First man to be cured of HIV passes away from cancer

First man to be cured of HIV passes away from cancer

THE FIRST patient ever to be cured of HIV has passed away from cancer.

Timothy Ray Brown has passed away from leukaemia, over a decade after he made medical history and gave hope to millions after being cured of the devastating disease HIV.

The International Aids Society today announced the passing of Mr Brown, who was cured of HIV in 2008 and was known at the time as the 'Berlin Patient'.

While his HIV was completely cured, Mr Brown also suffered from leukaemia, and had been living with a recurrence of the disease which had spread to his spine and brain.

President of the IAS and Professor of Medicine and Infectious Diseases at the University of Malaya, Addeba Kamarulzaman, extended both his and the IAS's condolences to Mr Brown's loved ones.

He said:

"On behalf of all its members and the Governing Council, the IAS sends its condolences to Timothy’s partner, Tim, and his family and friends.

"We owe Timothy and his doctor, Gero Hütter, a great deal of gratitude for opening the door for scientists to explore the concept that a cure for HIV is possible."

Timothy Brown, the "Berlin patient" has sadly passed away from leukaemia. (Image: International AIDS Society)

In 2007, Mr Brow underwent a bone marrow transplant in Berlin to treat his acute myeloid leukaemia; the donor was naturally resistant to HIV, and very shortly after the transplant he was able to stop receiving antiretroviral therapy (ART) to treat his HIV.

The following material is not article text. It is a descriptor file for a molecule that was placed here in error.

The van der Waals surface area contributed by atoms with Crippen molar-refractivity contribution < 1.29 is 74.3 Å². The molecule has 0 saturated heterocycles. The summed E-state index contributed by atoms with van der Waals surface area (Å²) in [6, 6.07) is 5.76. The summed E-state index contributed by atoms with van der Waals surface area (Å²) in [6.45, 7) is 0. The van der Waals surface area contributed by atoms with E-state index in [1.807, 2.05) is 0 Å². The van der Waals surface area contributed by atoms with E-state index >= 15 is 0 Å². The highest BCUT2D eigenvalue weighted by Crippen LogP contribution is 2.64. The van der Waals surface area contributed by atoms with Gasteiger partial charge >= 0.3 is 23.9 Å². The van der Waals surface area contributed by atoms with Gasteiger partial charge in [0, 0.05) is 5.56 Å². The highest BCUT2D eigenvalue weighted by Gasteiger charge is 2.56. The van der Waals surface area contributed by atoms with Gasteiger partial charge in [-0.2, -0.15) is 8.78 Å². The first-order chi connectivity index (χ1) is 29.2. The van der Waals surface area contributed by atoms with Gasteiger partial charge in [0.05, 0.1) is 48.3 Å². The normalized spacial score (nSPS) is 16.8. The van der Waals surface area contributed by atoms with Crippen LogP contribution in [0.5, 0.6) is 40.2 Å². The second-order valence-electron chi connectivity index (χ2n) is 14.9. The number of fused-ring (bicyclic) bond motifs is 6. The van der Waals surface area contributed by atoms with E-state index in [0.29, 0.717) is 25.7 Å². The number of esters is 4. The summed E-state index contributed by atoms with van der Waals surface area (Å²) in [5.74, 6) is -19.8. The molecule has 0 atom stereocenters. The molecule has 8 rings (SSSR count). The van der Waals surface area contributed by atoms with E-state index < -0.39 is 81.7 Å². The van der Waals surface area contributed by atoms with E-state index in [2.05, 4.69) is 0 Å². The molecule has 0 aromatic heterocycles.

He remained free of any detectable HIV, with the International AIDS Society saying "in other words, he was cured".

His experience suggested that HIV might one day be curable, and sparked a massive research campaign across the globe.

Ten years after Timothy Brown was cured, another man, Adam Castillejo, received a bone marrow transplant for Hodkin's lymphoma from another HIV-resistant donor: he too remains in remission and is considered to be the second man cured of HIV.

Sharon Lewin, President-Elect of the IAS and Director of the Doherty Institute in Melbourne, Australia, said:

"Although the cases of Timothy and Adam are not a viable large-scale strategy for a cure, they do represent a critical moment in the search for an HIV cure.

"Timothy was a champion and advocate for keeping an HIV cure on the political and scientific agenda. It is the hope of the scientific community that one day we can honour his legacy with a safe, cost-effective and widely accessible strategy to achieve HIV remission and cure using gene editing or techniques that boost immune control."